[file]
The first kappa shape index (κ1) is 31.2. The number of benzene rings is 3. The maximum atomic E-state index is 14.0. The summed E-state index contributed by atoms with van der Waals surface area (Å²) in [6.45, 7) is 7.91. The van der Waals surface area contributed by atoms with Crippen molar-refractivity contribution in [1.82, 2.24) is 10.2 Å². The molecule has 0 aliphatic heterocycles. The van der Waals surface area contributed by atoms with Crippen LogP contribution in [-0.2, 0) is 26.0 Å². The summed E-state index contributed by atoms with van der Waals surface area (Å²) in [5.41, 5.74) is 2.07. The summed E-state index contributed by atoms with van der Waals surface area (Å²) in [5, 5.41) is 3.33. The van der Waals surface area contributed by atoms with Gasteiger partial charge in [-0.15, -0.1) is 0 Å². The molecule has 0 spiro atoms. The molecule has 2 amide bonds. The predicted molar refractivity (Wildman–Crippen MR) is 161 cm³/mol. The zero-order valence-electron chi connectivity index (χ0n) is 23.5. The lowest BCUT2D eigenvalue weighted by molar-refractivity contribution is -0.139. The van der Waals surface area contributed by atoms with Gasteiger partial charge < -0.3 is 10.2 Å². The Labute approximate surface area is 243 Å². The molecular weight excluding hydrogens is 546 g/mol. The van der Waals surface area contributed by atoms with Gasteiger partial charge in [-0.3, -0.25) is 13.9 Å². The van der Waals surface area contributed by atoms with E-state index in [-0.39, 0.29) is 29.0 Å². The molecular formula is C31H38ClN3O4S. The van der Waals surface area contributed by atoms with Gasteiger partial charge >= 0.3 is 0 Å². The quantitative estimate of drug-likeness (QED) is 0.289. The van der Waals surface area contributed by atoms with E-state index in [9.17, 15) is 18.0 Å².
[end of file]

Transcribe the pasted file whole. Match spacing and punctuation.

The first kappa shape index (κ1) is 31.2. The number of benzene rings is 3. The maximum atomic E-state index is 14.0. The summed E-state index contributed by atoms with van der Waals surface area (Å²) in [6.45, 7) is 7.91. The van der Waals surface area contributed by atoms with Crippen molar-refractivity contribution in [1.82, 2.24) is 10.2 Å². The molecule has 0 aliphatic heterocycles. The van der Waals surface area contributed by atoms with Crippen LogP contribution in [-0.2, 0) is 26.0 Å². The summed E-state index contributed by atoms with van der Waals surface area (Å²) in [5.41, 5.74) is 2.07. The summed E-state index contributed by atoms with van der Waals surface area (Å²) in [5, 5.41) is 3.33. The van der Waals surface area contributed by atoms with Gasteiger partial charge in [-0.15, -0.1) is 0 Å². The molecule has 0 spiro atoms. The molecule has 2 amide bonds. The predicted molar refractivity (Wildman–Crippen MR) is 161 cm³/mol. The zero-order valence-electron chi connectivity index (χ0n) is 23.5. The lowest BCUT2D eigenvalue weighted by molar-refractivity contribution is -0.139. The van der Waals surface area contributed by atoms with Gasteiger partial charge < -0.3 is 10.2 Å². The Labute approximate surface area is 243 Å². The molecular weight excluding hydrogens is 546 g/mol. The van der Waals surface area contributed by atoms with Gasteiger partial charge in [-0.3, -0.25) is 13.9 Å². The van der Waals surface area contributed by atoms with E-state index in [-0.39, 0.29) is 29.0 Å². The molecular formula is C31H38ClN3O4S. The van der Waals surface area contributed by atoms with Gasteiger partial charge >= 0.3 is 0 Å². The quantitative estimate of drug-likeness (QED) is 0.289. The van der Waals surface area contributed by atoms with E-state index in [9.17, 15) is 18.0 Å².